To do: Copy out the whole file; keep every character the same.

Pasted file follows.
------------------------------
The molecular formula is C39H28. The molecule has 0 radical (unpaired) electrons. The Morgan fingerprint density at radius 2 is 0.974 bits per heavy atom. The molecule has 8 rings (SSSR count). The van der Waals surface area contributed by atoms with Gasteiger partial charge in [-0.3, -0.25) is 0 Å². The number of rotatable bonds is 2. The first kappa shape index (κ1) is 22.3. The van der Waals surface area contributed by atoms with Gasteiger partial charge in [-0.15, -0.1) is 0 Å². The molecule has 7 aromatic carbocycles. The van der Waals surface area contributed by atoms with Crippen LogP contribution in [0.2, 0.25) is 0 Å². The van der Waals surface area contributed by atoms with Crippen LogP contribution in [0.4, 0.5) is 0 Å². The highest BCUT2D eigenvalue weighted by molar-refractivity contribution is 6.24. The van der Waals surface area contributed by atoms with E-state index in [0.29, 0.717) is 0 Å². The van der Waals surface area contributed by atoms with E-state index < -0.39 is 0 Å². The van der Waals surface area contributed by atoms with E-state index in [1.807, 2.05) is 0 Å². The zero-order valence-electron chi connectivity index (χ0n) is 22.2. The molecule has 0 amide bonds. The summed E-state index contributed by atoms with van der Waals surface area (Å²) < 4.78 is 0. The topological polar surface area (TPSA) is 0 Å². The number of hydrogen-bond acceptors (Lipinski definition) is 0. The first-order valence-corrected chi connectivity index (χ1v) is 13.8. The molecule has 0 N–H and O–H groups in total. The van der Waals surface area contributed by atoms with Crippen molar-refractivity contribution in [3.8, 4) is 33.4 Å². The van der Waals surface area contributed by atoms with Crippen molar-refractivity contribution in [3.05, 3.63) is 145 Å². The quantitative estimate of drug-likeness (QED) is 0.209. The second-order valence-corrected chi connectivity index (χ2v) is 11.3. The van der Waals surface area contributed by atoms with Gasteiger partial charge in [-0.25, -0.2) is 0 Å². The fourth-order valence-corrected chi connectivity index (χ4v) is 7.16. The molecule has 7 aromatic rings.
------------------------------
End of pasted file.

The molecular formula is C39H28. The molecule has 0 radical (unpaired) electrons. The Morgan fingerprint density at radius 2 is 0.974 bits per heavy atom. The molecule has 8 rings (SSSR count). The van der Waals surface area contributed by atoms with Gasteiger partial charge in [-0.3, -0.25) is 0 Å². The number of rotatable bonds is 2. The first kappa shape index (κ1) is 22.3. The van der Waals surface area contributed by atoms with Gasteiger partial charge in [-0.15, -0.1) is 0 Å². The molecule has 7 aromatic carbocycles. The van der Waals surface area contributed by atoms with Crippen LogP contribution in [0.2, 0.25) is 0 Å². The van der Waals surface area contributed by atoms with Crippen LogP contribution in [0.4, 0.5) is 0 Å². The highest BCUT2D eigenvalue weighted by molar-refractivity contribution is 6.24. The van der Waals surface area contributed by atoms with E-state index in [0.29, 0.717) is 0 Å². The van der Waals surface area contributed by atoms with E-state index < -0.39 is 0 Å². The van der Waals surface area contributed by atoms with E-state index in [1.807, 2.05) is 0 Å². The zero-order valence-electron chi connectivity index (χ0n) is 22.2. The molecule has 0 amide bonds. The summed E-state index contributed by atoms with van der Waals surface area (Å²) < 4.78 is 0. The topological polar surface area (TPSA) is 0 Å². The number of hydrogen-bond acceptors (Lipinski definition) is 0. The first-order valence-corrected chi connectivity index (χ1v) is 13.8. The molecule has 0 N–H and O–H groups in total. The van der Waals surface area contributed by atoms with Crippen molar-refractivity contribution in [3.8, 4) is 33.4 Å². The van der Waals surface area contributed by atoms with Crippen molar-refractivity contribution in [3.05, 3.63) is 145 Å². The quantitative estimate of drug-likeness (QED) is 0.209. The second-order valence-corrected chi connectivity index (χ2v) is 11.3. The van der Waals surface area contributed by atoms with Gasteiger partial charge in [-0.25, -0.2) is 0 Å². The fourth-order valence-corrected chi connectivity index (χ4v) is 7.16. The molecule has 7 aromatic rings.